Essay – IRHR1001
Jeremy Buckley C3137793
1. Briefly explain the main conclusions that can be drawn from Taylor’s theory of Scientific Management and critically evaluate the implications for contemporary management practice
Scientific management is directly associated with organisational theory and is linked with improving labor productivity and the economic efficiency of businesses. Scientific management focuses on how to improve work procedures and practices. The principal object of management should be to secure the maximum prosperity for the employer, coupled with the maximum prosperity for each employee (Taylor 2003, p.123). The purpose of this essay is to explain the main conclusions that can be drawn from Taylor’s theory of scientific management which involve outlining the four main principles to Taylor’s theory and discussing the impact of scientific management on organisational behaviour, mainly employees. A discussion on the impacts on behaviour and the opinion that may be evidenced towards scientific management is also mentioned. The scope of this essay will be to investigate the impact scientific management has had on work practices and also the impact it has had in changing the environment of management and finally a few implications of Scientific and Contemporary management are presented.
Scientific management, in its most simplest form, is a term referring to methods called for optimizing the way that tasks were performed and simplifying the jobs enough so that workers could be trained to perform their specialized sequence of motions in the one ‘’best’’ way. (NetMBA, September 2010). The father, or creator, of Scientific Management is Frederick Winslow Taylor who developed his theory on scientific management based on studies of organizational behaviour and studying the work performance and work practices of individuals, usually men, within organizations, often factories. Taylor’s theory was heavily centered on productivity improvement and management service practice (ACCEL, September 2010) and although he was not the creator of a lot of his own ideas he had the ability to identify how to make things more efficient and effective for a firm which has led him to creating his own theory. Taylor developed four main principles that make up the foundations of scientific management. The First principle involved developing a science for each element of a man’s work, which replaces the old rule-of-thumb method (Taylor 2003, p.139). Taylor would identify the steps involved in a production process and investigate to see if it is feasible for any further improvement in reducing time and increasing output for the firm. The second principle involves an organization scientifically selecting and then training, teaching and developing the workman, whereas in the past he chose his own work and trained himself as best he could (Taylor 1947, pp. 30-39). Under this principle in the past workers would have the ability to take ownership of there tasks creating a task identity and this aspect of there job design would have enabled most workers to gain a sense of job enrichment. Although when change occurs and more tasks are exposed to ‘Taylorism’ then workers may experience lower morale due to job simplification and loss of job significance and skill variety. The third principle states they heartily cooperate with the men so as to ensure all of the work being done is in accordance with the principles of the science which has been developed (Freeman 1996, p. 35). This principle outlines managements approach to supervision and ensuring that certain standards, or performance level indicators, are being achieved. One example of this is that Taylor was witness to cases of workmen performing at low levels of productivity, also known as ‘Soldiering’, ‘Loafing” or “Natural Soldiering” which is the inclination to take it easy (BOLA 2010). The objective of workmen is to work at an output level that is acceptable enough to keep...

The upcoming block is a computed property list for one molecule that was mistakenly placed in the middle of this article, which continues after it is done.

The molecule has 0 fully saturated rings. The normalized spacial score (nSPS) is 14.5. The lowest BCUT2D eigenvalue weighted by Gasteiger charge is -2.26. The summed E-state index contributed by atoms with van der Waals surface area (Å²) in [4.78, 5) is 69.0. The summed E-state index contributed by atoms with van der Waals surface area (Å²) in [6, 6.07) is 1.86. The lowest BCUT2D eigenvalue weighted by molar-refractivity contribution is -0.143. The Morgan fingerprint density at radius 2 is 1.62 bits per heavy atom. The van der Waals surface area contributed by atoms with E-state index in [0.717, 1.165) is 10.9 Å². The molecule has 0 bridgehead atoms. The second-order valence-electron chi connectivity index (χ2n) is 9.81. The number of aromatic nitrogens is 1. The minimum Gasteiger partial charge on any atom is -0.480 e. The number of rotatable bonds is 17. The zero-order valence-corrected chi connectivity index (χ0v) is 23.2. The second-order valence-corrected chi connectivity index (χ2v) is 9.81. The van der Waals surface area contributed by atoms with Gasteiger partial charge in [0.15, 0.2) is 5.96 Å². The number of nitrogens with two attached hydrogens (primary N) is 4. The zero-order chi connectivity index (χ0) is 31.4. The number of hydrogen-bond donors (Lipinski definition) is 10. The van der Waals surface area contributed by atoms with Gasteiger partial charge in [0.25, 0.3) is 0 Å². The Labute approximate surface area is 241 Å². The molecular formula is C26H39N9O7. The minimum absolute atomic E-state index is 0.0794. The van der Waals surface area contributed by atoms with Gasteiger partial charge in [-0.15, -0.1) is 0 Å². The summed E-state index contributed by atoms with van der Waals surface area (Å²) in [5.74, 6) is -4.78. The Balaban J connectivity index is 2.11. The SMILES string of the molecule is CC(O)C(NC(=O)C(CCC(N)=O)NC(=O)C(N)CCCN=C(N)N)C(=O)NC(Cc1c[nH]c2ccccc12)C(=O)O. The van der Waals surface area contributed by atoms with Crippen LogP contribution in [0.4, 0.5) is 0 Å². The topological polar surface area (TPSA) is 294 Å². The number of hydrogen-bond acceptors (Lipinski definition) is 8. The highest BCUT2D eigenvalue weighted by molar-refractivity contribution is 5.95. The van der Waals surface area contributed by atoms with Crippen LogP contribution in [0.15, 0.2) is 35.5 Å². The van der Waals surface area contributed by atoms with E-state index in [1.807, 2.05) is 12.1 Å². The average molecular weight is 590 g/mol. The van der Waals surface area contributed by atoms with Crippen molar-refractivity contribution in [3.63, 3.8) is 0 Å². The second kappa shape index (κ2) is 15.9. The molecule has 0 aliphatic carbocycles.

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Wood et al, 2010, ‘Job design, goal setting and flexible work arrangements’, ch.5, in Wood et al, Organisational Behaviour: Core concepts and Applications, Wiley & Sons, QLD, pp. 161-165.
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